Cake Central › Cake Forums › Cake Talk › Cookies! › opinions on "Rectangular Cookie Sheet Baking Stone&quot
New Posts  All Forums:Forum Nav:

opinions on "Rectangular Cookie Sheet Baking Stone&quot

post #1 of 8
Thread Starter 
Does anyone have any opinions / reviews on the "Rectangular Cookie Sheet Baking Stone by Hartstone Pottery"?

I can purchase it locally at Bed, Bath, & Beyond for $34.99. I was initially shopping for a pizza / bread baking stone, and came across it. I was weirded-out that this is for cookies. There's only 1 review on Amazon.com for it. What do yall think?

Image
http://www.hartstonepottery.com/store/shopexd.asp?id=1655&ccode=49800413
Quote:
Quote:

Rectangular Cookie Sheet Baking Stone is made of stoneware and is non-absorbent and naturally stick-resistant ... which makes them DISHWASHER AND SOAP SAFE!

The Cookie Sheet Baking Stone can also be used as a Pizza Stone, perfect for square and rectangular pizza. This Retangular Cookie Sheet Baking Stone is made in Ohio by Hartstone Pottery.

DIRECTIONS: The first time you use your baking stone, season it with any rubbed or sprayed cooking oil. You won't need to treat your stone after the first use. After each use simply put it in the dishwasher with all of your other dinnerware ... and wash away! Our baking stones are freezer to oven safe, microwave safe, incredibly durable and Lead Free ... just what you'd expect from Hartstone! Cut and serve from its surface!
post #2 of 8
I mostly make cookies and I only use stoneware. I don't know about that specific brand. I use the Pampered Chef flat stones. I season them with a batch of chocolate chip cookies since they are high on the fat content. Pampered Chef stoneware does not need to be preheated. One thing to keep in mind, although they are freezer, microwave, oven safe...going from one extreme temperature to another will break the stone. In addition, soap should not be used to clean stoneware since the soap will clog the porous surface and loosen into your food while baking, and no one like soapy food. Believe it or not, what cleans your dishes is the hot water and scrubbing motion. The soap is used as an emulsifier to get grease off. Since you want the grease to be absorbed by the stone, you just wash under hot water and scrub with a soap-free scrubbie or sponge. The P.C. stones are pricey, as is the one you are looking at it, but I have many people use my cookie recipes without the same results as mine...they use metal pans and I use stoneware. Stoneware is heavy but I think it is well worth the weightlifting icon_lol.gif and worth the investment. I am a low-income family and I would still spend the money on a stone, should it break (please G-D, no...). I use stoneware loaf pans, roasters, bar pans, pie pans... I really like how they work. One more thing to keep in mind. Since stoneware absorbs the oils from your food, if you are making fish on a stone, you should only do it once it is seasoned and you should line it with parchment paper since you wouldn't want fish oils to be absorbed into your other foods. I keep one stone separate for fish, and one separate for chicken. All of my breads, cookies, cakes... can use the other stones. I hope this was helpful!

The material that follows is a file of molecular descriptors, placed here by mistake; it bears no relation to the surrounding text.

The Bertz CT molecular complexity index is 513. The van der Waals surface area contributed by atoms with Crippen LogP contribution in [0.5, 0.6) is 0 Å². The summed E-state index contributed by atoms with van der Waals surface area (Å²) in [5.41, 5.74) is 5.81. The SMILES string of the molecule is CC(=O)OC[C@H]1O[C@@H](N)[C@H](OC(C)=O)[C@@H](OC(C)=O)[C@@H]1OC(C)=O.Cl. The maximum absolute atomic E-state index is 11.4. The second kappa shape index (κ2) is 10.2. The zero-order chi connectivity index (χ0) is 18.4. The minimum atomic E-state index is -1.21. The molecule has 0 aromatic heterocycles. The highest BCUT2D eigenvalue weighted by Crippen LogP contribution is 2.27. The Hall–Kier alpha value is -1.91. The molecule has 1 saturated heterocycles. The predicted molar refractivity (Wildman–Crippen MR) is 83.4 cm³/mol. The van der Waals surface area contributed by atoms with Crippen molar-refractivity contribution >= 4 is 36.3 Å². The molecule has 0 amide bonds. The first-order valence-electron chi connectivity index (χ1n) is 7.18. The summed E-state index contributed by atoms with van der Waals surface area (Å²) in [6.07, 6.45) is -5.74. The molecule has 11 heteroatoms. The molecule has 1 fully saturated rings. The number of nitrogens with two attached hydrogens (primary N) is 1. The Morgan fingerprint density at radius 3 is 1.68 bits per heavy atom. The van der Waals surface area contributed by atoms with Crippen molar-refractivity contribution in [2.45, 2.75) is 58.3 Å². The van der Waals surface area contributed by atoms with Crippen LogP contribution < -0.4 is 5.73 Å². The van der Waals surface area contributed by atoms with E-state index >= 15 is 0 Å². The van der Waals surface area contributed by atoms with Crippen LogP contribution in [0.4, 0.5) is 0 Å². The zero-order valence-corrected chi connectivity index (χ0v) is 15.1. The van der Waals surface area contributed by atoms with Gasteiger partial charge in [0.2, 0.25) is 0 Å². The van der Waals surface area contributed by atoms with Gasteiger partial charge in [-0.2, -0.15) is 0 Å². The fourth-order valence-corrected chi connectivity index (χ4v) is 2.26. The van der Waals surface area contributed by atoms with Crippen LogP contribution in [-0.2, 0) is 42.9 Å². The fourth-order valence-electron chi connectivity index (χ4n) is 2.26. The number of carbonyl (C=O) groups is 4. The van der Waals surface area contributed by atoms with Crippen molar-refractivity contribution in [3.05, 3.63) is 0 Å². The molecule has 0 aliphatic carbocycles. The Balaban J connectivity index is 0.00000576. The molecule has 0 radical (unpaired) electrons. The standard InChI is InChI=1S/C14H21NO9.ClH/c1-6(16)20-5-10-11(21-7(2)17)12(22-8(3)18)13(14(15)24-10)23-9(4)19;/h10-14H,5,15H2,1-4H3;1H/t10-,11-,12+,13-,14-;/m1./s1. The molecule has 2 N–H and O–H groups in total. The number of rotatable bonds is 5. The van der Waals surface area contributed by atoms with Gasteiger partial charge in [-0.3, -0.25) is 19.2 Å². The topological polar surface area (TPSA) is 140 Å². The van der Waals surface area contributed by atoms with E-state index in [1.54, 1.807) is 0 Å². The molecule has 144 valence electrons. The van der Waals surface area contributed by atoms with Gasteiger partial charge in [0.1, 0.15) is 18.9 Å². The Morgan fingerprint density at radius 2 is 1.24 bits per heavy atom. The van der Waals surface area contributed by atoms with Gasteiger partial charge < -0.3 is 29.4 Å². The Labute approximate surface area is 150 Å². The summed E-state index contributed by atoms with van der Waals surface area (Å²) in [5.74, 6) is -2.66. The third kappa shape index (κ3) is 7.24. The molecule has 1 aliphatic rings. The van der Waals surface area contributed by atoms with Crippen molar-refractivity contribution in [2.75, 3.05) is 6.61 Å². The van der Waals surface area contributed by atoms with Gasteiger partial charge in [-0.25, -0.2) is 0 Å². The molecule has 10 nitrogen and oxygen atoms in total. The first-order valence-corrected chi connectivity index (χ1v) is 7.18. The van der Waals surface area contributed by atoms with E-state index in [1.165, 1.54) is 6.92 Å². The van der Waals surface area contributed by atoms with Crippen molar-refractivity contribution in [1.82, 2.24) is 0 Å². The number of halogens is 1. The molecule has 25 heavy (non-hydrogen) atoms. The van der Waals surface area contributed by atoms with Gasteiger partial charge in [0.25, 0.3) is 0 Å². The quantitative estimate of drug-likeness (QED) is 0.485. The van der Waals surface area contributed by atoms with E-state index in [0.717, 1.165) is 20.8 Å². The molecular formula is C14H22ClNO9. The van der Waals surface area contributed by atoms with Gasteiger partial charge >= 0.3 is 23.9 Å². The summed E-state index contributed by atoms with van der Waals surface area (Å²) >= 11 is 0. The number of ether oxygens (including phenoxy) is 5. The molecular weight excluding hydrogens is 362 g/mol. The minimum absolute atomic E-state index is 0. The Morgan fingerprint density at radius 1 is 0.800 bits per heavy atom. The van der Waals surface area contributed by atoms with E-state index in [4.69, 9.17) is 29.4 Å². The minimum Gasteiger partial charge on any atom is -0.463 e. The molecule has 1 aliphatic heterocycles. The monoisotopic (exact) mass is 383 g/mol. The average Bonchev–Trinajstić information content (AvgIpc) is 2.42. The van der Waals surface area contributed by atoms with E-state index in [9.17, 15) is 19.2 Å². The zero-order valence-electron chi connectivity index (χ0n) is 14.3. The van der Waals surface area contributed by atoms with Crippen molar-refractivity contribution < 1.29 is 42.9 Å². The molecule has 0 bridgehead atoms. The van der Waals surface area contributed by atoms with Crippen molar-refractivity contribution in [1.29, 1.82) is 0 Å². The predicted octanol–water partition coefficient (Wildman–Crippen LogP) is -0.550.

Go For It!!

Good Luck,
Sara
post #3 of 8
While cookiekisses always uses a stone, I never do! (Guess that goes to show there's never one solution. Maybe not so helpful for you, though.)

I make both hand-iced and out-of-hand cookies (like oatmeal chocolate chip). I find the stone overbakes the bottoms of my cookies. I just use regular half-sheet pans from Sam's Club.
post #4 of 8
Thread Starter 
thank you both so much for your thoughts! i think i might dig up a coupon and purchase it. i hope i have a good experience!
post #5 of 8
I have a pizza stone that we use, and my crusts come out really great. Do you guys think I can us it for cookies, too? I can probably fit about a dozen or more average sized cookies on it.

And if you can't use soap, is warm water enough to keep it sanitary? Is there another cleaning solution, like apple cider vinegar and water that I can use to clean it?
I work for a cookie company, you may have heard of them... http://www.mrsfields.com/
If you don't have time to bake it yourself, Mrs. Fields can!
Reply
I work for a cookie company, you may have heard of them... http://www.mrsfields.com/
If you don't have time to bake it yourself, Mrs. Fields can!
Reply
post #6 of 8
Go for it; my chocolate chip cookies, oatmeal raisin...as well as sugar/cookie cutter cookies come out fantastic on a stone! I clean with hot water and a scrubby. It is sanitary enough as the hot water is what cleans, and the scrubby opens the pores or the clay. The Pampered Chef has more information about this, you can check their website or call their customer service.

Good Luck!
post #7 of 8
I only use the Pampered Chef stones as well. I love them! The only issue I find is that they stay hot for a very long time after coming out of the oven so it's hard to do one sheet after another of cookies.
post #8 of 8
I let the cookies sit 2 minutes on the cookie sheet, then take them off and cool on a cooling rack. I then put the cookies on the hot pan and bake for regular time. If doing many multiple batches, eventually the bake time can be cut down by one minute.
New Posts  All Forums:Forum Nav:
  Return Home
  Back to Forum: Cookies!
Cake Central › Cake Forums › Cake Talk › Cookies! › opinions on "Rectangular Cookie Sheet Baking Stone&quot